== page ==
4. Laser Treatment

    Although a time-consuming and moderately invasive procedure, laser treatment is lauded as one of your best options for fading away stretch marks.

    Laser therapy involves the use of a laser beam on a targeted skin area to promote growth. You can choose between ablative lasers and non-ablative ones.

    The ablative laser, as its’ name suggests, actually destroys the topmost layer of your skin and allows newer, healthier skin to come through (removing the damaged layers fades the stretch marks considerably). Non-ablative laser therapy, rather than destroying, targets the inside of the skin and works to stimulate the production of elastin and collagen (making the skin appear fuller and healthier).

  5. Tretinoin and Retinoid Creams

    It is often recommended that you combine laser treatments with the topical application of tretinoin or other retinoid-based creams, but you can also use these on their own. Tretinoin and retinol are derived from vitamin A and help boost collagen production and rebuild damaged skin by stimulating the regrowth of cells, both old and new. They are also extremely efficient in combating the effects of aging.

    While they’ve been proven to be efficient for stretch marks, tretinoin is rather strong and is a prescription-only product. Other retinol-derivates are milder and can be bought over-the-counter.

    Vitamin A derivates are quite strong and may cause adverse reactions. As such, they are not recommended for use by women who are pregnant, breastfeeding, or trying to get pregnant.

  6. Removal Surgery

    Surgery is by far the most invasive removal procedure and can be particularly upsetting on a delicate area, such as the knee joints, which is why we would recommend trying some of the other options in this list and keeping surgery as a last resort.

At-Home Options:

  1. Stretch Mark Creams

    There are loads of excellent products out there, some organic, some less so, all boasting to prevent or significantly fade your stretch marks. Some of our favorites include TriLastin Stretch Mark Cream, which has an excellent track record in treating existing/old stretch marks, Palmer’s Cocoa Butter Formula, with its’ deeply moisturizing properties, and Mederma Stretch Marks Therapy, with its’ skin-supporting ingredients.

    For our in-depth, 100% honest review of the best stretch mark creams, click here!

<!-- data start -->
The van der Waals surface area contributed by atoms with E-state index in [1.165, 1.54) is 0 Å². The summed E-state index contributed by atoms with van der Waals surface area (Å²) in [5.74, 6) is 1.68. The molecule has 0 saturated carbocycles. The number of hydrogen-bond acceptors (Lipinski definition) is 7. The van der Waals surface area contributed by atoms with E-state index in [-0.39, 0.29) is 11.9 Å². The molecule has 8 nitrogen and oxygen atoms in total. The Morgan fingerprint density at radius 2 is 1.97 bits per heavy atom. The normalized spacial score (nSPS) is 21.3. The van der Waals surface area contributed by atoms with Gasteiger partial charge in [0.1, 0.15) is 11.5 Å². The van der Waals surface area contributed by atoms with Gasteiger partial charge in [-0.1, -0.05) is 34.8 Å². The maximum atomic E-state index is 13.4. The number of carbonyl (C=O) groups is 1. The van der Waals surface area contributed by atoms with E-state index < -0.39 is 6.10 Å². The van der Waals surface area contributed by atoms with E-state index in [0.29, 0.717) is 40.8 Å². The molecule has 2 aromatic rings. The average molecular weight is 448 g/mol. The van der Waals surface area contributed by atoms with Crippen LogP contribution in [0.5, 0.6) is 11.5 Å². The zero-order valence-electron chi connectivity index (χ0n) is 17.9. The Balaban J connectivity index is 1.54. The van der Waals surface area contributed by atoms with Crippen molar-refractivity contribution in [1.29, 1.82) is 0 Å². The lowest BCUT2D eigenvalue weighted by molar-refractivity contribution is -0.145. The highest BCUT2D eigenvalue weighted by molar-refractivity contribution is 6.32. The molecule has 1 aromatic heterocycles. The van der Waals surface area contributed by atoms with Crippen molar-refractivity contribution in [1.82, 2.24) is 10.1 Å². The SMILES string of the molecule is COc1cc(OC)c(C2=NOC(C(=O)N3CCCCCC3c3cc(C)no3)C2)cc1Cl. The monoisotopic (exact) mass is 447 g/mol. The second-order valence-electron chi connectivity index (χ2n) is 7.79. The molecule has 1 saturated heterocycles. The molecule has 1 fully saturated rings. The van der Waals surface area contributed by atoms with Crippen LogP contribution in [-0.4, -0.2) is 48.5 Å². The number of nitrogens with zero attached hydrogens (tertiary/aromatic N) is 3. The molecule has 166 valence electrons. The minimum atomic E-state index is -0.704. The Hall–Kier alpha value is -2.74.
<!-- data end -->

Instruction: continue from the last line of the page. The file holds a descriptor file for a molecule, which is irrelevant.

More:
2. Exercise

    In the treatment of knee stretch marks, exercise has also proven effective as it stimulates the blood flow in your legs and improves the growth of new cells.

  3. Dry Brushing

    Brushing the skin while dry (typically before showering) with a bristle-brush encourages a healthy blood flow and removes the dirt accumulated during the day, as well as old, dead skin cells.

    Careful though, don’t dry brush too roughly, because this might damage the skin.

  4. Massages

    Another method of stimulating healthy blood flow, frequently massaging the affected area (typically with oils), can improve the appearance of stretch marks. Read more about massaging for stretch marks here.

  5. Natural Oils

    The key to skin repair is moisture, and these essential oils are well-known for their nutritive and healing properties:

    • Argan Oil has been shown to improve skin’s elasticity;
    • Bitter Almond Oil, lauded for its’ soothing, moisturizing effect has been proven effective in the treatment and prevention of stretch marks;
    • Vitamin E Oil is a natural anti-oxidant and healer that will efficiently hydrate and strengthen the skin – read more about treating stretch marks with vitamin E oil here;
    • Patchouli Oil has also shown that it has excellent skin-strengthening properties and can stimulate the production of collagen and diminish the appearance of stretch marks.

How can I Conceal the Stretch Marks on My Knees?

As treatment takes time to work, you might want to look for faster methods to hide your stretch marks. A good idea would be to wear long, ideally loose-fitting clothes (so as not to impede blood flow). Or, if going out in a skirt/bathing suit/shorts is necessary, consider investing in a stretch mark concealer.